Christians and Indians in 1818

Christians and Indians

During the nineteenth century, the policy of the United States government was to encourage, and sometimes require, the conversion of American Indians to Christianity. Christianity was seen as a key element in “civilizing” American Indians and thus, the American government not only encouraged Christian missionaries, Indian agents actively discouraged the practice of traditional Indian ceremonies.

Christians seeking the assimilation of Indians tended to view Indian religions not only as “heathen” and “pagan,” but also as “evil” and as “barriers to civilization”. Christianity, of course, was viewed as the principle hallmark of civilization. In the introduction to Edwin Chalcraft’s autobiography Assimilation’s Agent: My Life as a Superintendent in the Indian Boarding School System, Cary Collins writes:

“Considering Indian cultures, life ways, and spiritual beliefs in opposition to Christian doctrines and mores, and discerning no better demonstration of conversion than an Indian shorn of his Indianness, denominations sought eradication of perceived ‘heathen’ practices.”

There were significant differences in the approaches of Catholic and Protestant missionaries. Both groups strongly opposed, and attempted to suppress, polygyny and open sexuality and promoted monogamy. The Catholics were less concerned about shamanism and Native American beliefs concerning guardian spirits.

One of the major ways that both Catholic and Protestant organizations sought to make Indians into Christians was through formal education. Both Catholics and Protestants ran schools for young Indians in an attempt to instill their versions of Christianity and Euro-American behavioral norms on young people.

Briefly described below are some of the Christian missionary activities among Indians in 1818.

In Mississippi, the Baptists constructed a mission boarding school among the Choctaw. The school was partly funded through the federal government’s Indian Civilization Fund which paid the tuition of the students. The school was initially named Johnson’s Academy after a U.S. Senator. It was later renamed the Choctaw Academy.

In Mississippi, the American Board of Commissioners for Foreign Missions (ABCFM) of the Presbyterian and Congregational churches sent two New England missionaries to establish a school among the Choctaw.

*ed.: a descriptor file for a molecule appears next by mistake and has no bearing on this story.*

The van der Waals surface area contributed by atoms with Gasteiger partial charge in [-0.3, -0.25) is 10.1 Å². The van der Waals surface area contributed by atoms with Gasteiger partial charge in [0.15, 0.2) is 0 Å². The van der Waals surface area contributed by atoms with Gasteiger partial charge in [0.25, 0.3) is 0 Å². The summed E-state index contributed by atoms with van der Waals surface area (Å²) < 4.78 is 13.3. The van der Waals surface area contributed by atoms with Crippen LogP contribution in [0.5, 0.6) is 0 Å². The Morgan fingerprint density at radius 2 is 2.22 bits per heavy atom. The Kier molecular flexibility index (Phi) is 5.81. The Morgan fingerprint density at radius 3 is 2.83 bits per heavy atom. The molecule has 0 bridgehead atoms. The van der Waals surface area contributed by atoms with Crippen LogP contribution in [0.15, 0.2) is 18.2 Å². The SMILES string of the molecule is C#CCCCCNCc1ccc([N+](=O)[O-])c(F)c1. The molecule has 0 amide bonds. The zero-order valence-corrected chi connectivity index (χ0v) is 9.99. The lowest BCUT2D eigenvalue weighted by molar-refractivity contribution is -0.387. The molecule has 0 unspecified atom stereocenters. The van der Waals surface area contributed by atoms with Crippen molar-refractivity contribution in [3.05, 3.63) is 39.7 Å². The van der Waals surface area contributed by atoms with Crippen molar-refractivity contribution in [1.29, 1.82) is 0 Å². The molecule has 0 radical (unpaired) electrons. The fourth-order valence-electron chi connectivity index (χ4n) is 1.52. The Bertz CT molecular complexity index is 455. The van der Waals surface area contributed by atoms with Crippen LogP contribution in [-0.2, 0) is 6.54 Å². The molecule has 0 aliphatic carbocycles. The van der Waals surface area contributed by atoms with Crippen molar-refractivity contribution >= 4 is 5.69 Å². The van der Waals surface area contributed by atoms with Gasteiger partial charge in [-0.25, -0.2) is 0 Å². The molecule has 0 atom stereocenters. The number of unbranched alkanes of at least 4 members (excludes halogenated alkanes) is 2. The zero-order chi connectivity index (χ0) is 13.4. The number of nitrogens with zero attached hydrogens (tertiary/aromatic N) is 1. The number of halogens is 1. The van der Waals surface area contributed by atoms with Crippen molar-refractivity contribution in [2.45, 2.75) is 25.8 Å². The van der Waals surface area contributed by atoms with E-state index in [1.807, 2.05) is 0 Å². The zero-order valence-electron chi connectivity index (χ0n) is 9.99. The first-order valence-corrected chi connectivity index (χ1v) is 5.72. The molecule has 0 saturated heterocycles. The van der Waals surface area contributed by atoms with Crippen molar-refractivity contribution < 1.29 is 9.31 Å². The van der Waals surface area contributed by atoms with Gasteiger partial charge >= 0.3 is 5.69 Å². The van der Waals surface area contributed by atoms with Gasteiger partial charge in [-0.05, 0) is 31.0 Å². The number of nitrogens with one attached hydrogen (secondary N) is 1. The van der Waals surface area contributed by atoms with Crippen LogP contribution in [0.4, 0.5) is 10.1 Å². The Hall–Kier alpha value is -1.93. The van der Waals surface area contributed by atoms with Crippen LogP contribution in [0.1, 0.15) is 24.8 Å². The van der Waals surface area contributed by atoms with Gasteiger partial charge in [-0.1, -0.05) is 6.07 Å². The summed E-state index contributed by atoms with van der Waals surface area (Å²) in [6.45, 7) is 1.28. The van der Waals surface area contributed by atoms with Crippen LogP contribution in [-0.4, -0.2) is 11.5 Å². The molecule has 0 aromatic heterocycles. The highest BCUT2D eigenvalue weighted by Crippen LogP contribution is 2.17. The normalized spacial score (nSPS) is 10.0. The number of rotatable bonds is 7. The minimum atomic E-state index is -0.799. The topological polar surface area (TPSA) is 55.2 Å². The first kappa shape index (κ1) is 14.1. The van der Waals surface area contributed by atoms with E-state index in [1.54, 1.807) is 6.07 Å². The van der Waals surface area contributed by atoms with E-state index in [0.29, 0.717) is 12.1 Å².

The ABCFM had been inspired by the Second Great Awakening and was created in 1810 to spread Christianity worldwide. Some of their earliest missionaries had been sent to convert the Cherokee.

In Connecticut, two Cherokee men—John Ridge and Elias Boudinot—enrolled in the American Board of Commissioners for Foreign Missions boarding school in Cornwall. In their book The Columbia Guide to American Indians of the Southeast, Theda Perdue and Michael Green write:

“Cousins, they had imbibed all the education the mission schools in the Nation could provide, they hungered for more, and the missionaries selected them for further training.”

In North Dakota, the Catholics established a mission at Pembina on the Red River near the Hudson’s Bay Company trading post of Fort Douglas. The mission converted over 200 Métis. In a chapter in The Political Economy of North American Indians, Gregory Campbell reports:

“To the delight of the missionaries, the Métis people were eager to learn all they could of Catholicism and proved to be among the most devout followers of the faith in the West.”

The Métis are a hybrid culture which blends both European and indigenous elements. In general, the Métis are the descendants of European fur traders and Indian women.

In New York, the Iroquois held a council at Tonawanda to discuss the matter of religion. Over a period of 12 days, representatives from the Iroquois in both Canada and the United States discussed the Christian doctrine, the teachings of Handsome Lake, and the general state of religion among the Iroquois. They decided to hold another council in a month to continue the discussion. Anthropologist Elizabeth Tooker, in her entry on the Iroquois in the Handbook of North American Indians, reports:

“It is also evident that extended discussions took place on the separate reservations before and after these councils and that there was no general agreement.”

The Iroquois were politically divided into two groups at this time: the Pagan Party and the Christian Party.

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